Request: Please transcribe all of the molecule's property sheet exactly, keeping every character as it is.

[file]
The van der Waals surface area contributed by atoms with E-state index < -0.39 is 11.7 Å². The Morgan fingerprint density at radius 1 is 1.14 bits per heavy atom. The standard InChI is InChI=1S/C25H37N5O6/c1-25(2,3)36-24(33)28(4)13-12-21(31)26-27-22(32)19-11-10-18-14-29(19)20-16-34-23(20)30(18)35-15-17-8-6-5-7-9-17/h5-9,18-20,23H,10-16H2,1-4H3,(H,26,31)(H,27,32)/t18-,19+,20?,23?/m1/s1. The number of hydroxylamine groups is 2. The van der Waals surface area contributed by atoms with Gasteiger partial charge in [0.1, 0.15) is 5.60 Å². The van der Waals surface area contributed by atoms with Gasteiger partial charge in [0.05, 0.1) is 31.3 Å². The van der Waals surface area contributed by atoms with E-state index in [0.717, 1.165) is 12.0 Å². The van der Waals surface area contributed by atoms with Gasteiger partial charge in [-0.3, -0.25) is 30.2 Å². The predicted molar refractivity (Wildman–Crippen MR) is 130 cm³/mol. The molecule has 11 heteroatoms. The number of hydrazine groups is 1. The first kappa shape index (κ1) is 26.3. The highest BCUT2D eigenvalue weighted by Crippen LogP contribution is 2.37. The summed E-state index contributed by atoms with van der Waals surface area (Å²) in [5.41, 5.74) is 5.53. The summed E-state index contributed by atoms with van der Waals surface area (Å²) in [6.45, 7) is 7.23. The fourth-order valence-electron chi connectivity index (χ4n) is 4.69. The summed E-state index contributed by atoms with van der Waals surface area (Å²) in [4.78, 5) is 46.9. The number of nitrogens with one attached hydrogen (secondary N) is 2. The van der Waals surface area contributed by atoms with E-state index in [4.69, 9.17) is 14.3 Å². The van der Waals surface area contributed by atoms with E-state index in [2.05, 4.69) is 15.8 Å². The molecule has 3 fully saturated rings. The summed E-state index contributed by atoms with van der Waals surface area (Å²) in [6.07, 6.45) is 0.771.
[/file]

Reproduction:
The van der Waals surface area contributed by atoms with E-state index < -0.39 is 11.7 Å². The Morgan fingerprint density at radius 1 is 1.14 bits per heavy atom. The standard InChI is InChI=1S/C25H37N5O6/c1-25(2,3)36-24(33)28(4)13-12-21(31)26-27-22(32)19-11-10-18-14-29(19)20-16-34-23(20)30(18)35-15-17-8-6-5-7-9-17/h5-9,18-20,23H,10-16H2,1-4H3,(H,26,31)(H,27,32)/t18-,19+,20?,23?/m1/s1. The number of hydroxylamine groups is 2. The van der Waals surface area contributed by atoms with Gasteiger partial charge in [0.1, 0.15) is 5.60 Å². The van der Waals surface area contributed by atoms with Gasteiger partial charge in [0.05, 0.1) is 31.3 Å². The van der Waals surface area contributed by atoms with E-state index in [0.717, 1.165) is 12.0 Å². The van der Waals surface area contributed by atoms with Gasteiger partial charge in [-0.3, -0.25) is 30.2 Å². The predicted molar refractivity (Wildman–Crippen MR) is 130 cm³/mol. The molecule has 11 heteroatoms. The number of hydrazine groups is 1. The first kappa shape index (κ1) is 26.3. The highest BCUT2D eigenvalue weighted by Crippen LogP contribution is 2.37. The summed E-state index contributed by atoms with van der Waals surface area (Å²) in [5.41, 5.74) is 5.53. The summed E-state index contributed by atoms with van der Waals surface area (Å²) in [6.45, 7) is 7.23. The fourth-order valence-electron chi connectivity index (χ4n) is 4.69. The summed E-state index contributed by atoms with van der Waals surface area (Å²) in [4.78, 5) is 46.9. The number of nitrogens with one attached hydrogen (secondary N) is 2. The van der Waals surface area contributed by atoms with E-state index in [4.69, 9.17) is 14.3 Å². The van der Waals surface area contributed by atoms with E-state index in [2.05, 4.69) is 15.8 Å². The molecule has 3 fully saturated rings. The summed E-state index contributed by atoms with van der Waals surface area (Å²) in [6.07, 6.45) is 0.771.